Salt Marshes

Zaid, Mota { } Eliseo, Columbie

Introduction

Salt marshes are coastal wetlands that are flooded and drained by salt water brought in by the tides. They are marshy because the soil may be composed of deep mud and peat. Peat is made of decomposing plant matter that is often several feet thick. Peat is waterlogged, root-filled, and very spongy.
  • There are many salt marshes in the US
  • Big Lagoon State Park [] Christchurch, New Zealand [] Sapelo Island, Georgia []
  • Marshes are part of a larger category of wetlands
  • American Alligators are the Apex predators of Salt Marshes

Decomposers

The three roles of decomposers, principally bacteria and fungi, in estuarine intertidal flats and marshes have been reviewed by Peterson and Peterson (1979). They are:

  • decomposition of dead organic matter into inorganic nutrients and the cycling of these nutrients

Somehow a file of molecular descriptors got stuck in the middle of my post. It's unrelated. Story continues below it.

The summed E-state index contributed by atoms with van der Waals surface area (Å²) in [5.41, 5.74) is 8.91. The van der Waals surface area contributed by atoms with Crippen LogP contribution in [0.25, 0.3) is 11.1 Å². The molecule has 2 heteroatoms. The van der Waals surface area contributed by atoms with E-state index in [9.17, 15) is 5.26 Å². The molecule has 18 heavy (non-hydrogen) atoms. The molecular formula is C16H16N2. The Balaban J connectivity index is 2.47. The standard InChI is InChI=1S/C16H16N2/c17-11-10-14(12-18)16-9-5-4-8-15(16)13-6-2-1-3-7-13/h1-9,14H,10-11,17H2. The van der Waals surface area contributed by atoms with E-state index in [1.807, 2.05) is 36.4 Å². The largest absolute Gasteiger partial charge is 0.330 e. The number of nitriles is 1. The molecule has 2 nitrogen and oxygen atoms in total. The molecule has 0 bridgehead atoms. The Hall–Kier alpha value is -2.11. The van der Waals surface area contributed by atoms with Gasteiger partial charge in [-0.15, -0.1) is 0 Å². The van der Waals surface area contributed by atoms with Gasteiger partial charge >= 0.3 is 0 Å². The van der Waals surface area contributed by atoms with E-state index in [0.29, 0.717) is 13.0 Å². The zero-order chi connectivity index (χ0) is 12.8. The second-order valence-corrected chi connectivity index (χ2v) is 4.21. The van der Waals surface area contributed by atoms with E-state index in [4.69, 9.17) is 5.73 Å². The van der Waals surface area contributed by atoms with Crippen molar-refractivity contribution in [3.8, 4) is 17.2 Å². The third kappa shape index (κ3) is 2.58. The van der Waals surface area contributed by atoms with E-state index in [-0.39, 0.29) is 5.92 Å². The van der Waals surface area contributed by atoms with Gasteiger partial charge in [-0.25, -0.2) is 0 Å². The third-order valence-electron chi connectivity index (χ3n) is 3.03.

• conversion of often indigestible plant materials (such as cellulose) to a form (i.e., microbial biomass) that can be assimilated readily by detritus­ and deposit feeding organisms

  • conversion of dissolved organic and inorganic materials into consumable particulate matter

American Aligator

Domain: Eukaryote

Kingdom: animal

Phylum: chordate

Class: Reptile

Order: Crocodalia

Family: Aligatoridae

Genus: Alligator

Species: Alligator mississippiensis

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Food web

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The Abiotic Factors of Salt Marshes

The Abiotic factors of Salt Marshes are:


  1. Temperature
  2. pH
  3. Currents
  4. Minerals
  5. Sunlight
  6. Rock
  7. Water
  8. Flooding
  9. Mud and Cement
  10. Tides

Biotic Factors of Salt Marshes

There are many biotic factors in Salt Marshes such as:

  1. Animals

  2. Plants

  3. Fungi

  4. Bacteria

  5. Protist

Human Impacts on Salt Marshes.

Three hundred and fifty years of wetland destruction and pollution have left a legacy on New England salt marshes. Today, some of the challenges facing wetland managers and scientist include the identification or imperiled salt marshes, the prioritization of sites for restoration, and the development of ways to measure the effectiveness of restoration efforts. Human Impacts are:


  1. Pollution

  2. Coastal Development

  3. Improper marsh elevations

  4. Non-native species